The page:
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How can the AFL arrest plummeting attendances?

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7th March, 2023
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For the best part of 150 years, the AFL has forever been at the pinnacle of Australian sporting popularity and dominance over rival codes. For that reason, it seems unfeasible that ‘Australia’s game’ will struggle to attract large interest.

All was going to plan before the pandemic struck and ultimately tested the sport and CEO Gillon McLachlan to the very core.

A combination of an increase in unemployment, inflation, and more recently a surge in interest rates has contributed to hundreds and thousands of Aussies being forced to rethink the way they manage their finances.

Last year was a huge relief for the AFL, as it was the first time since 2019 that stadiums could be filled at full capacity.

Would there be a willingness from supporters to finally get out of their homes and passionately cheer on their heroes up close? If last season’s turnout was anything to go by, the answer would be no.

Not taking the past two COVID-damaged seasons into account, 2022 experienced a 16 per cent drop off in average crowd attendance for the home-and-away campaign, averaging 30,871, compared to the 37,250 fans recorded in 2019. This would result in a shocking 26-year low for the competition.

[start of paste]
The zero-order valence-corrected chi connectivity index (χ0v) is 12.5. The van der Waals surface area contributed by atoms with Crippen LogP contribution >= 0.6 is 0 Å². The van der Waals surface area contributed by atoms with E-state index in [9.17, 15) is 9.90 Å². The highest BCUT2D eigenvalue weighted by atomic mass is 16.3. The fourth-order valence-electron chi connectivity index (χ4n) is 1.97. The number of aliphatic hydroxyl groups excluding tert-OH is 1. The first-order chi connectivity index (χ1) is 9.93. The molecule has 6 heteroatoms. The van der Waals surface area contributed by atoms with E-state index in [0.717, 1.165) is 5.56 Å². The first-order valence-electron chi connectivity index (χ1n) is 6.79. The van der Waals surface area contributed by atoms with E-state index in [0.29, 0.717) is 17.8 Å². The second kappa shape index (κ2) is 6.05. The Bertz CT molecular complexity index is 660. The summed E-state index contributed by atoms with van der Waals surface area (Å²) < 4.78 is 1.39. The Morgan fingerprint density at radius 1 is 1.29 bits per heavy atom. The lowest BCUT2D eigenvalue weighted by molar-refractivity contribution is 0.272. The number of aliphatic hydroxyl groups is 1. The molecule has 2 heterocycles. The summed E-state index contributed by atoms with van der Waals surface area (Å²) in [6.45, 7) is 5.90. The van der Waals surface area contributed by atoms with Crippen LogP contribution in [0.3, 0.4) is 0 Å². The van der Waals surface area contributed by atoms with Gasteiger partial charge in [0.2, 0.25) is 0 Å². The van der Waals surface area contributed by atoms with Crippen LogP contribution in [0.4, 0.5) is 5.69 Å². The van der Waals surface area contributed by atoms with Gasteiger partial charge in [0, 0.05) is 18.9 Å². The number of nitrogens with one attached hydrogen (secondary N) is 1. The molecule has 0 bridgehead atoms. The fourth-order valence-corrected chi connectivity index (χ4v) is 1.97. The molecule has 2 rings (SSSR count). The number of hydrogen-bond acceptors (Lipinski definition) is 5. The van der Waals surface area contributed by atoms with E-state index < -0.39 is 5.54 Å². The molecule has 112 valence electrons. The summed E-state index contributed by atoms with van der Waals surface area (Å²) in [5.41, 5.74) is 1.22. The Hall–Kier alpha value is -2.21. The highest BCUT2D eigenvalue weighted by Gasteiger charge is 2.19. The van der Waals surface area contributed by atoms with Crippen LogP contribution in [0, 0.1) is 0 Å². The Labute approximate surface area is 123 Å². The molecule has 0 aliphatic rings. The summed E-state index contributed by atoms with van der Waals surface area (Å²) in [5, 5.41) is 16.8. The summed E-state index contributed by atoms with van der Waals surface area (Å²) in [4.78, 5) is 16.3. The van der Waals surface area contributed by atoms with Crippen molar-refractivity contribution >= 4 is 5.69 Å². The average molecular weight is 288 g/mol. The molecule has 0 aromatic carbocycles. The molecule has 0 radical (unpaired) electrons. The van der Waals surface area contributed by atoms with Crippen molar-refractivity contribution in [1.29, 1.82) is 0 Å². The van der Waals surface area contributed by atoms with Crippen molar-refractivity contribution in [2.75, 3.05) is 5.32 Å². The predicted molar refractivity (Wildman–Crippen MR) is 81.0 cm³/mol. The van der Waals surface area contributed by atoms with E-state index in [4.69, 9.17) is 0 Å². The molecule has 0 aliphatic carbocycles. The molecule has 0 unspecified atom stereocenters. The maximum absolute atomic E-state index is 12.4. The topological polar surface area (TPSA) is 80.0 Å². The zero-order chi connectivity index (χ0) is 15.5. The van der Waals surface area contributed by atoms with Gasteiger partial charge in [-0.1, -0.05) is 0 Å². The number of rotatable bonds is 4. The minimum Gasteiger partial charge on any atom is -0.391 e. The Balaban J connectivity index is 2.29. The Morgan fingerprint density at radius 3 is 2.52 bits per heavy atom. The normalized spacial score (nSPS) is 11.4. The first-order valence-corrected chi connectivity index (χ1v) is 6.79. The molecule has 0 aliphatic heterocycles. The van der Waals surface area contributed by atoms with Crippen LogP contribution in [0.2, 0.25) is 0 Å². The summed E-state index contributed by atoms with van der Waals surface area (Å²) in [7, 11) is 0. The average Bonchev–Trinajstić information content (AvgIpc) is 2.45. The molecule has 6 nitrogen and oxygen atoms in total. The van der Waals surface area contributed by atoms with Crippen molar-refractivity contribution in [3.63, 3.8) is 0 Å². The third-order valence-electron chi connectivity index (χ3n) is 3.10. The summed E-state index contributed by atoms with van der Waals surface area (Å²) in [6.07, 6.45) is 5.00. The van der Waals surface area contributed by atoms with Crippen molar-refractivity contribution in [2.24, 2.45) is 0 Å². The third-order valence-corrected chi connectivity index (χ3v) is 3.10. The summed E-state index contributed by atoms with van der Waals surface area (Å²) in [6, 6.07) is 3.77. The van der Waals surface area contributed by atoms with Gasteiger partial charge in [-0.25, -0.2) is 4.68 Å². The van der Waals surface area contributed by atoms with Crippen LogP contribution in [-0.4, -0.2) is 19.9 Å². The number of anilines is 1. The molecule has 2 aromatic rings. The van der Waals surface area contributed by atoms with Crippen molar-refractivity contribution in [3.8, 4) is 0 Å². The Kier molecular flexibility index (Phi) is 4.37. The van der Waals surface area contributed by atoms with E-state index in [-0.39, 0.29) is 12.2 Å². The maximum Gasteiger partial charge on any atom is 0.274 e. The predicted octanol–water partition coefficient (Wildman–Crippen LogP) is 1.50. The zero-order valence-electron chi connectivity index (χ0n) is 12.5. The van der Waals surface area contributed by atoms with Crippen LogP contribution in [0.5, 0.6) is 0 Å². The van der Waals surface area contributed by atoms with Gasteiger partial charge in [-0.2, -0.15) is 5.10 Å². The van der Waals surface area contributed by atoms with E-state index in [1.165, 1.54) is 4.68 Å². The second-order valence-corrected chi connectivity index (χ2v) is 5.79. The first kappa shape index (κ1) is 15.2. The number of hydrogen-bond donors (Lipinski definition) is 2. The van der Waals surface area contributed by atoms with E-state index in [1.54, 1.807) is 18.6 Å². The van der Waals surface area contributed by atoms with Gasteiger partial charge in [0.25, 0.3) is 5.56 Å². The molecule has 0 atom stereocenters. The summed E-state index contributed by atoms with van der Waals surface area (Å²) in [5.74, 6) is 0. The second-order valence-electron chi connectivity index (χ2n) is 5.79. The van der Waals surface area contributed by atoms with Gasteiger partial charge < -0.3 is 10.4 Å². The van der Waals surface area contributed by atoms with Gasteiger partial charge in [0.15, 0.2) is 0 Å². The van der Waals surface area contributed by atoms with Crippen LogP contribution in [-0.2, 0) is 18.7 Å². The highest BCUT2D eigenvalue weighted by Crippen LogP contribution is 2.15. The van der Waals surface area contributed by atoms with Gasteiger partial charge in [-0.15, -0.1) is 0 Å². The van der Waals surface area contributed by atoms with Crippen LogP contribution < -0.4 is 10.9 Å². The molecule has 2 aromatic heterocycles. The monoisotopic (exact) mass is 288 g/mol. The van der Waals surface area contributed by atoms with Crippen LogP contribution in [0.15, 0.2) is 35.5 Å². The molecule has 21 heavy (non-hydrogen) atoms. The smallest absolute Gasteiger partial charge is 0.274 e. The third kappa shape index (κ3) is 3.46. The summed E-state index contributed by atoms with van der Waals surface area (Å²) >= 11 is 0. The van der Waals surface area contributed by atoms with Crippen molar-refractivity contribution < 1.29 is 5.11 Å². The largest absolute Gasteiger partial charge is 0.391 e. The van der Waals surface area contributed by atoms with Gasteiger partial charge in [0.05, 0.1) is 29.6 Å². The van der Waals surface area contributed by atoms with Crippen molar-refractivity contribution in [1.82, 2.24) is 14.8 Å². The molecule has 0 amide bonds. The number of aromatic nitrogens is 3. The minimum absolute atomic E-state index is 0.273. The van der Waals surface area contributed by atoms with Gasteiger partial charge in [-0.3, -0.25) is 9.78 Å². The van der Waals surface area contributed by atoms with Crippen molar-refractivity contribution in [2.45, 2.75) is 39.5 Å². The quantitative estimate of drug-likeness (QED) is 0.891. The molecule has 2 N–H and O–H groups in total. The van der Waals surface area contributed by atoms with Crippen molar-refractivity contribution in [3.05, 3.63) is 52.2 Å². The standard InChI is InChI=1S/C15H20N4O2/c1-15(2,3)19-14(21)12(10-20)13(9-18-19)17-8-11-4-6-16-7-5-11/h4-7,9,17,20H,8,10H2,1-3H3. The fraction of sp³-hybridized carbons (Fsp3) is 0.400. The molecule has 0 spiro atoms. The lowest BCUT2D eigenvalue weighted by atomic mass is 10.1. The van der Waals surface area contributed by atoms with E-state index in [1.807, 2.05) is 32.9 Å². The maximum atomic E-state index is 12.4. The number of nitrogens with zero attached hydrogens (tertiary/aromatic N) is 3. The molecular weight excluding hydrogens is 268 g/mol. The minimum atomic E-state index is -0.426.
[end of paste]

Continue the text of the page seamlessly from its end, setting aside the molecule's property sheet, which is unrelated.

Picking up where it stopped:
The lockdowns that Victoria in particular experienced pushed families into feeling more comfortable watching games from home, as well as the unfortunate scenario of not having a choice but to cancel memberships due to financial stress. The cost of transport, food, and drink all come into play.

(Photo by Cameron Spencer/Getty Images)

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Who remembers the infamous live-on-air exchange between a fired-up Eddie McGuire and journalist Tony Jones on Channel Nine news?

In an understandable state of confusion, Tony was not receiving an answer to his simple question, “If a member comes to you and says they want their money back, will you give the money back?”

Eddie, the then-Collingwood president, clearly weaved his way out of providing a simple yes or no response.

However, throughout all of the unnecessary back-and-forth quarrels, he did make an important point, reaffirming that “a club that has no members is a memory.”

Now, with the pandemic quieting down in the meantime and economic strains starting to become less painful, the AFL did the right thing last year in freezing general admission tickets and making tickets more affordable for all.

Could more be done though to make it even more affordable such as discounts on memberships and even lower prices for tickets?

Despite the expected financial losses during the pandemic, the AFL still finds itself in a comfortable position.

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A record TV broadcast deal, profits from endless sports gambling advertisements, and sponsorship deals have the code in good stead moving forward. This is the same organisation that is pumping millions into Gold Coast Suns and GWS Giants with no end product in terms of increasing crowd numbers.

Eddie, clubs will cope just fine with lower membership and ticket fees.

Despite Perth not feeling the full brunt of the harsh lockdowns and economic turmoil compared to other states, ticket prices at Optus Stadium were significantly higher than the MCG last year, with West Coast’s cheapest ticket costing $57 and Fremantle’s priced at $38.